Order Form Glossary of Terms
The Standard "E" Cloth
The most common style of cloth used by most board builders around the world is the E Glass in both 4oz and 6oz.
This is the go to for in the majority of surfboards as it is a blend of good strength and performance for most surfboards, and it is also the most cost effective for the manufacturer and in turn, the customer.
It can be laid up in a number of combinations, for example, with standard shortboards you will often find two layers of 4oz E on the deck and one layer on the bottom (4+4 x 4). For a heavier footed surfer and on many alternative/retro shapes as well as some longboards, board builders will blend a layer of 6oz and 4oz on the deck, and either do a 4 oz or 6oz bottom.
For a little more strength you can do two layers of 6oz on the deck and one on the bottom (6+6 x 6), also common on longboards where you need the strength but still want to keep the weight down.
Warp Glass, also commonly found in 4 and 6 oz, is an “E” glass as well, except there are more fibers running up the length of the weave (the warp) as opposed to the width (the fill).
This will add a little more strength and structure vertically to your boards and can be a good option for those who tend to buckle boards easily or for longer boards to help keep them strong when the flex. It won’t totally solve your buckling nightmares, but it will at least help a little. It tends to lay down flatter than traditional E glass when laminating, so many board builders will use it as the top layer to help ensure a nice clean finish, especially if your board is getting color work and or a gloss coat.
Most of the time, however, board builders will have to blend this with a standard “E” glass. If you have two layers of Warp laid up together, the weave can give you a funny look because there will be too many fiber strands running together vertically up and down the board.
The “D” Size Cloth
Now, when you really want to start adding strength to a board while still keeping the weight down, you can start looking into D-size cloth.
This is in reference to the finish of the cloth. Most cloths, whether they are E or Warp, will have a “finish” on them. This is what allows the cloth to feel softer, and therefore lay down on the board better for the guys who glass the boards. This finish also adds to the look of the cloth in terms of how clear or white your board is going to look after it is complete.
With D-size cloth however, the fiberglass strands come straight off the loom with no washing or “finish” put on it. This makes the material a little stiffer to handle when glassing, but adds a lot of strength to your board.
If it is of good quality, D-sized cloth can also be the clearest of the bunch, which allows your board to look as “white” as possible. It does add to the cost of the board, but not by very much. This style is also commonly found in 4oz and 6oz, mostly with the standard weave but sometimes in a Warp weave as well.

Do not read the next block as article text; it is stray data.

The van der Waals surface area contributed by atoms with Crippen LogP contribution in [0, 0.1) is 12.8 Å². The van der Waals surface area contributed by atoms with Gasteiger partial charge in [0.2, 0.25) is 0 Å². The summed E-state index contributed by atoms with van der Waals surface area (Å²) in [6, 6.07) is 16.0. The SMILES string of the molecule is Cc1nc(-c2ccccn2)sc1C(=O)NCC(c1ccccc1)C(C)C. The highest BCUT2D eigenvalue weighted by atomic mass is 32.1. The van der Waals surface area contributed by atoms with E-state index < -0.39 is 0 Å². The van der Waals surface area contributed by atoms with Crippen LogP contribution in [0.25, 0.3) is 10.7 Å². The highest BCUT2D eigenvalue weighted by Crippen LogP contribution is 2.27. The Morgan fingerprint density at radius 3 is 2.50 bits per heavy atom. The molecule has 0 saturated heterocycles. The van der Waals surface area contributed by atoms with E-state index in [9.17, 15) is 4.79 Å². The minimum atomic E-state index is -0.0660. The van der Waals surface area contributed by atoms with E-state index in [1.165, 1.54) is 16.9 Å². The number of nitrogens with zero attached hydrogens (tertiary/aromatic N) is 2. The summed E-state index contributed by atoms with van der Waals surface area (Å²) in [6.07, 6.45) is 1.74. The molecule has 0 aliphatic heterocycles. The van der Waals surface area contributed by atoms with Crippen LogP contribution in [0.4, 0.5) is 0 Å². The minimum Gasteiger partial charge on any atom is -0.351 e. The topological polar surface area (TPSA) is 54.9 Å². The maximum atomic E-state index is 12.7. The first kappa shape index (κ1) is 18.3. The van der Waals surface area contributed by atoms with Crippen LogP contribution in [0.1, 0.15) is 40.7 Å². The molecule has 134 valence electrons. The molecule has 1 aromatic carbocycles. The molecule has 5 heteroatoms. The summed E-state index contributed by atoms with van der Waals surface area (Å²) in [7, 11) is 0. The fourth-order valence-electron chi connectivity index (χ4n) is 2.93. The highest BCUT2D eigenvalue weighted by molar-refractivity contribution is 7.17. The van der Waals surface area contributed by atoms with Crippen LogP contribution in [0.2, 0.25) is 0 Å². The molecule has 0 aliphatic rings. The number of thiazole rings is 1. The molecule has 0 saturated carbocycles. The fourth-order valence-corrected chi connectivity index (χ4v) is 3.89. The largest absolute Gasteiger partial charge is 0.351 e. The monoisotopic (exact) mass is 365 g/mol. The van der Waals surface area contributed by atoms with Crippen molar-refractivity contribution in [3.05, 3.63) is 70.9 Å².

And then, if you need to, you can step it up to the S glass…
“S” glass is a little more expensive, but it can definitely be worth it to have that added strength to the board. Also found most common in 4 and 6oz, S glass has a special “finish” making it one of the strongest options available. Often used by shapers for their team riders, it allows them to get away with only putting a single layer of 4oz on the deck to make the board that much lighter for competitions, and high performance, critical surfing.
It is not enough strength to warrant a regular surfer to go with one layer, but if you do the standard two layer deck, you have an extremely strong board.
Commonly found in 7.5 (often called 8oz) and 10oz, Volan cloth actually came from the boat and tooling industry, and is what was available for surfboard builders in the 50’s and 60’s.
It is a much heavier cloth, and can absorb a lot of resin. This makes for a very strong and heavy board, which is great for traditional style longboards where weight is often an advantage.
It has a greenish hue to it which can give even a brand new board a nice classic look. Two layers on the deck can be too heavy however, so many board builders will combine this with a 6oz E or Warp cloth on top of a single layer of either 7.5 or 10oz Volan.
This helps again with color work and for a cleaner finish, while still being able to see the classic weave of this heavy cloth.
Deck patches are usually 2/3rds the length of the board from tail to nose and provide more strength for the deck where your feet and knees pound on the deck. They are not necessary but sometimes added for heavier footed surfers. It of course adds more weight to the board but a lot more strength.
Normally a deck patch is the first layer of glass to go on the foam and cut in a triangular or rounded shape towards the nose (2/3rds from the tail). Leaving the deck patch edge running strait across from rail to rail will cause a break point in the board. One or 2 more layers of glass are then rolled out over it and laminated at the same time.